Sunday, May 13, 2012

Real Food and Almost Food

I've been thinking about real food a lot lately. I've been reading a great old book called "Eating in America" that I found at the library, all about the history of food in America. It was written in the 70's, so the last sections are very out-of-date. But the rest of the history is really interesting, and their recommendations are spot-on. It's a little amazing to me that food writers were making these observations already in the 70's, yet mainstream American society still hasn't really adopted them. Directly from the book, here are the recommendations of the authors from 1976:

  • "Fresh food is preferable to grown not too far from the place of consumption is best, even if it is only available in season"
  • "Variety in ingredients and in ways of preparation of dishes makes eating more enjoyable and probably more healthful"
  • "Most industry-created foods, such as sugared breakfast foods, 'potato chips' from powdered dessicated potatoes, synthetic fruit drinks notably shy on fruit...are...properly called junk and should be so regarded"
  • "The authors admire quality and diversity of food, they deplore its conspicous waste as evidenced in over-large servings. The steak house which greatly overcharges its clients for more than they can eat does not atone by offering a 'doggie bag' for the uneaten portion. Restraint is appropriate in home cooking too, unless the cook is a genius at using leftovers"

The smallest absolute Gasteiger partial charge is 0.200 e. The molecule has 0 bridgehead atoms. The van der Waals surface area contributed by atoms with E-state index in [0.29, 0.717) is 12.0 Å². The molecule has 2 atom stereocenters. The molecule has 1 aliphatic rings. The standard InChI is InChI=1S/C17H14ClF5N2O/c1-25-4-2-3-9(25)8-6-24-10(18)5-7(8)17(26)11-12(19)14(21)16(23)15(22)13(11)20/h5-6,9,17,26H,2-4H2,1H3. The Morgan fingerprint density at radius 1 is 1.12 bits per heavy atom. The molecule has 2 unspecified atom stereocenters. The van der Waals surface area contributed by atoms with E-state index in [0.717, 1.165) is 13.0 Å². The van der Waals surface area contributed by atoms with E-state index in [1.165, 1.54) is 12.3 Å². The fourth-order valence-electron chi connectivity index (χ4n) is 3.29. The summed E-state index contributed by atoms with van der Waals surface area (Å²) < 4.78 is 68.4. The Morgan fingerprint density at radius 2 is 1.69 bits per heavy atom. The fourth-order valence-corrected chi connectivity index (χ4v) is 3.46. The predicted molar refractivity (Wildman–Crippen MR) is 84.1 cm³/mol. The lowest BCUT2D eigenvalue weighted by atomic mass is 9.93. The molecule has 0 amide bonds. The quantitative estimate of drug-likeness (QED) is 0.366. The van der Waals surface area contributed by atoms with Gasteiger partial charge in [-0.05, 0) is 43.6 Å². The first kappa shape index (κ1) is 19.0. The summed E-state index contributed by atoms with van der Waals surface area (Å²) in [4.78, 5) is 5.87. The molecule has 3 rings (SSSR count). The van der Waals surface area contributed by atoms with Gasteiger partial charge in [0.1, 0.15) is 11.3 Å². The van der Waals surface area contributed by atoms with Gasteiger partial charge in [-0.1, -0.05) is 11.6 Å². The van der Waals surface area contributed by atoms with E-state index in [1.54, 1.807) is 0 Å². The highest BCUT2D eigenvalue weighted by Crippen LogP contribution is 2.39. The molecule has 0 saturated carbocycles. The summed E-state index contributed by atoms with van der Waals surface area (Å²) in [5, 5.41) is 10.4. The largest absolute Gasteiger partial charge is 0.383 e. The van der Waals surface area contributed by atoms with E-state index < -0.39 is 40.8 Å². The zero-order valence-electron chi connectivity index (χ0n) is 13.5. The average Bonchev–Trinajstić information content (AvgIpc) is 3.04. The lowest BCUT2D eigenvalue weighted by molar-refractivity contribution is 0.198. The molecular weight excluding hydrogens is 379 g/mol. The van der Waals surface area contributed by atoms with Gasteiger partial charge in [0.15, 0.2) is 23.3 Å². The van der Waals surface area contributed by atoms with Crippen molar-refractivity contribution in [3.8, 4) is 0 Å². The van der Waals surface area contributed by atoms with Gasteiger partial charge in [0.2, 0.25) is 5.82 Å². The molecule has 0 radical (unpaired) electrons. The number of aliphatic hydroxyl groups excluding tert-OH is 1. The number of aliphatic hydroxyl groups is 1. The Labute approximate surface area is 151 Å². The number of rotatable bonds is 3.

It made me wonder how much healthier Americans-and my family and I in particular-would be if we all followed their guidelines. Probably a lot!

Also, on the topic of real food, this sketch made me laugh last night on SNL (it does contain some minor swearing, so you probably won't want to watch it with little kids in the room):

All quotations were taken from pages 446 & 447 of  the 1976 edition of Eating in America by Waverly Root & Richard de Rochemont, which I checked out from the the library.

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